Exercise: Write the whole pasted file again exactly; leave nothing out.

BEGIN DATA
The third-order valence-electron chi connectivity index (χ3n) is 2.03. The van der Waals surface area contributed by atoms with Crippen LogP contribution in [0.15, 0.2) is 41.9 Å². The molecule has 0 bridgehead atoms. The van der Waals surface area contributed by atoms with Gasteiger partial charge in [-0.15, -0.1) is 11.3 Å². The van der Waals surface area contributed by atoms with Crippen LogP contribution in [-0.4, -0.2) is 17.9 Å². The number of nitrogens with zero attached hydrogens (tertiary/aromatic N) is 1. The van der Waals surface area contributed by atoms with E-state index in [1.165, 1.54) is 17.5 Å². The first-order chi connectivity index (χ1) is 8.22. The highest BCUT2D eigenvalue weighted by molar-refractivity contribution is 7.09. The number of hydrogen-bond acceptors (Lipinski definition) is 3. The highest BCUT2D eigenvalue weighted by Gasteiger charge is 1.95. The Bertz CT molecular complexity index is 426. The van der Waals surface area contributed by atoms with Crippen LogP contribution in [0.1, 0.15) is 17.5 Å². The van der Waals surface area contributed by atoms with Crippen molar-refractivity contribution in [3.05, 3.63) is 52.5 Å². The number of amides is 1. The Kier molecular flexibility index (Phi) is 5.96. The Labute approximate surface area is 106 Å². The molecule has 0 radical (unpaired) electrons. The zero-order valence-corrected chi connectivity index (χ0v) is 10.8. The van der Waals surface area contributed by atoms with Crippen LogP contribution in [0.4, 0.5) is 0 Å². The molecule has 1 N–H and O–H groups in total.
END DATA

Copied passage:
The third-order valence-electron chi connectivity index (χ3n) is 2.03. The van der Waals surface area contributed by atoms with Crippen LogP contribution in [0.15, 0.2) is 41.9 Å². The molecule has 0 bridgehead atoms. The van der Waals surface area contributed by atoms with Gasteiger partial charge in [-0.15, -0.1) is 11.3 Å². The van der Waals surface area contributed by atoms with Crippen LogP contribution in [-0.4, -0.2) is 17.9 Å². The number of nitrogens with zero attached hydrogens (tertiary/aromatic N) is 1. The van der Waals surface area contributed by atoms with E-state index in [1.165, 1.54) is 17.5 Å². The first-order chi connectivity index (χ1) is 8.22. The highest BCUT2D eigenvalue weighted by molar-refractivity contribution is 7.09. The number of hydrogen-bond acceptors (Lipinski definition) is 3. The highest BCUT2D eigenvalue weighted by Gasteiger charge is 1.95. The Bertz CT molecular complexity index is 426. The van der Waals surface area contributed by atoms with Crippen LogP contribution in [0.1, 0.15) is 17.5 Å². The van der Waals surface area contributed by atoms with Crippen molar-refractivity contribution in [3.05, 3.63) is 52.5 Å². The number of amides is 1. The Kier molecular flexibility index (Phi) is 5.96. The Labute approximate surface area is 106 Å². The molecule has 0 radical (unpaired) electrons. The zero-order valence-corrected chi connectivity index (χ0v) is 10.8. The van der Waals surface area contributed by atoms with Crippen LogP contribution in [0.4, 0.5) is 0 Å². The molecule has 1 N–H and O–H groups in total.